Diego Armando Maradona was an Argentine professional football player and director, extensively regarded as one of the topmost footballers of all time. He was born on October 30, 1960. In Lanuse, Buenos Aires, Argentina. Maradona grew up in a poor family and started playing football at a youthful age.
Diego Maradona started his career at the age of 15, playing for the youth platoon of Argentinos Juniors. He made his professional debut in 1976, at the age of 16. He snappily established himself as one of the stylish players in Argentina, and in 1979 he helped lead Argentinos Inferiors to their first- ever crown.
In 1981, Diego Maradona was vended to Boca Inferiors, one of the biggest clubs in Argentina. He played for Boca Inferiors for one season, leading them to the league title before being vended to Barcelona for a also- world record figure of£ 5 million.
Diego Maradona’s time at Barcelona was kindly controversial. He plodded with injuries and off- field issues and was frequently at odds with the club’s operation. still, he still managed to score 38 goals in 58 matches for the club and helped them win the Copa del Rey in 1983.
Maradona’s Napoli Career
In 1984, Diego Maradona was vended to Napoli for another world- record figure of£6.9 million. This move was considered a turning point in his career. Diego Maradona snappily came a addict fave at Napoli and led the platoon to their first- ever Serie A title in 1987. He also led them to another Serie A title in 1990, as well as the UEFA Cup in 1989.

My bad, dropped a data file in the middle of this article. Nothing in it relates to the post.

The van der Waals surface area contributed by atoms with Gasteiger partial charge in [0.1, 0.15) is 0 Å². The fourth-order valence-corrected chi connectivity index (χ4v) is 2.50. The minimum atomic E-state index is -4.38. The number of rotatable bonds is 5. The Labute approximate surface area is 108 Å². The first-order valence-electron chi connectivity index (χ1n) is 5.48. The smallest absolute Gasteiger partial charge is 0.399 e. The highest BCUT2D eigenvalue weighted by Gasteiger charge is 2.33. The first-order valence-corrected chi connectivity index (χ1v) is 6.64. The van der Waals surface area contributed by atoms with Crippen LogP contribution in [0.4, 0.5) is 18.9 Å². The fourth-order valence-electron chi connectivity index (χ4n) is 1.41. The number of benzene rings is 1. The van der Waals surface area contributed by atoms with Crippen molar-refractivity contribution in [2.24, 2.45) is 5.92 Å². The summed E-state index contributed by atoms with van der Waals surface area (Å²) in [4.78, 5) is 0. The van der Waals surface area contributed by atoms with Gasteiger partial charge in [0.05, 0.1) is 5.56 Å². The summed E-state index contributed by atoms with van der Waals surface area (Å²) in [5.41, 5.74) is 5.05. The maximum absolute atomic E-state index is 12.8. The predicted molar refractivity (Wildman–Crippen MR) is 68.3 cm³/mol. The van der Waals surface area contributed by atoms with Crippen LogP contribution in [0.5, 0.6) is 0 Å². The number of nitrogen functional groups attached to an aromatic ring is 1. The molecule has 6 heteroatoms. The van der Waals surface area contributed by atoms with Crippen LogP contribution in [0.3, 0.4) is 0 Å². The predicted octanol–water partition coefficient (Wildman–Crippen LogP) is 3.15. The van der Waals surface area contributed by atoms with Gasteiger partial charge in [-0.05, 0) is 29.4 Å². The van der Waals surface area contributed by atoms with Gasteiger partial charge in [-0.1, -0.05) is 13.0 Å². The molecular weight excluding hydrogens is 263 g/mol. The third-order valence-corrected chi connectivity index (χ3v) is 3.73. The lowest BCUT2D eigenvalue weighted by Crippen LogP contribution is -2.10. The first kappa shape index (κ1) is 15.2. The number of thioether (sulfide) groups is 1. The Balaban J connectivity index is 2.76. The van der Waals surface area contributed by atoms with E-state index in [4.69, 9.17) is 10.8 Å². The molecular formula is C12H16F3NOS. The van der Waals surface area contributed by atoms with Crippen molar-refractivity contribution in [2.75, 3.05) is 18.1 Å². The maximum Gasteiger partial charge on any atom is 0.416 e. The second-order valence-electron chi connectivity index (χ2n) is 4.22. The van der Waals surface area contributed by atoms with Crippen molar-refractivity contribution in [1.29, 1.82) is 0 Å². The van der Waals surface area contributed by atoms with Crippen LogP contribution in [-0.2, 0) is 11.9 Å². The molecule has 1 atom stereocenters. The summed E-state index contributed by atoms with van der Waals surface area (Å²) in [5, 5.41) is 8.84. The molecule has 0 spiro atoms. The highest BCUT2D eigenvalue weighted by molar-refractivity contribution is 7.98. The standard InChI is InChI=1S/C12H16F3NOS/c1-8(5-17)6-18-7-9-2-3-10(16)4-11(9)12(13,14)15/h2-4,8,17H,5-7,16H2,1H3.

Diego Maradona’s time at Napoli was the most successful period of his career. He scored 115 goals in 259 matches for the club and is still deified by Napoli suckers to this day.
Meradona’s World Cup success
Diego Maradona’s topmost moment came in the 1986 World Cup, which was held in Mexico. Maradona led Argentina to palm, scoring five goals and furnishing five assists in the event. His performances in the quarterfinals and semifinals against England and Belgium, independently, are still considered some of the topmost existent performances in World Cup history.
Maradona’s most notorious thing came in the quarterfinals against England. In the 51st nanosecond, he scored a thing that would latterly be known as the” thing of the Century”. Diego Maradona dribbled once five England players and scored, cementing his place as one of the topmost footballers of all time.
still, Maradona’s most controversial moment in the event came in the same game. In the 55th nanosecond, he scored another thing that would latterly be known as the” Hand of God” thing. Maradona punched the ball into the net, but the thing was allowed to stand, much to the frustration of England suckers.
Diego Maradona World Cup Total Match, Opposition Team, Gol, Red Card, Yellow Card, and Awards.
Here is a table showing Diego Maradona’s performance in the World Cup:
|Belgium, Hungary, El Salvador, Italy, Brazil
|South Korea, Bulgaria, Italy, Argentina, England, Belgium, West Germany
|Golden Ball, World Cup Winner
|Cameroon, Soviet Union, Romania, Yugoslavia, Italy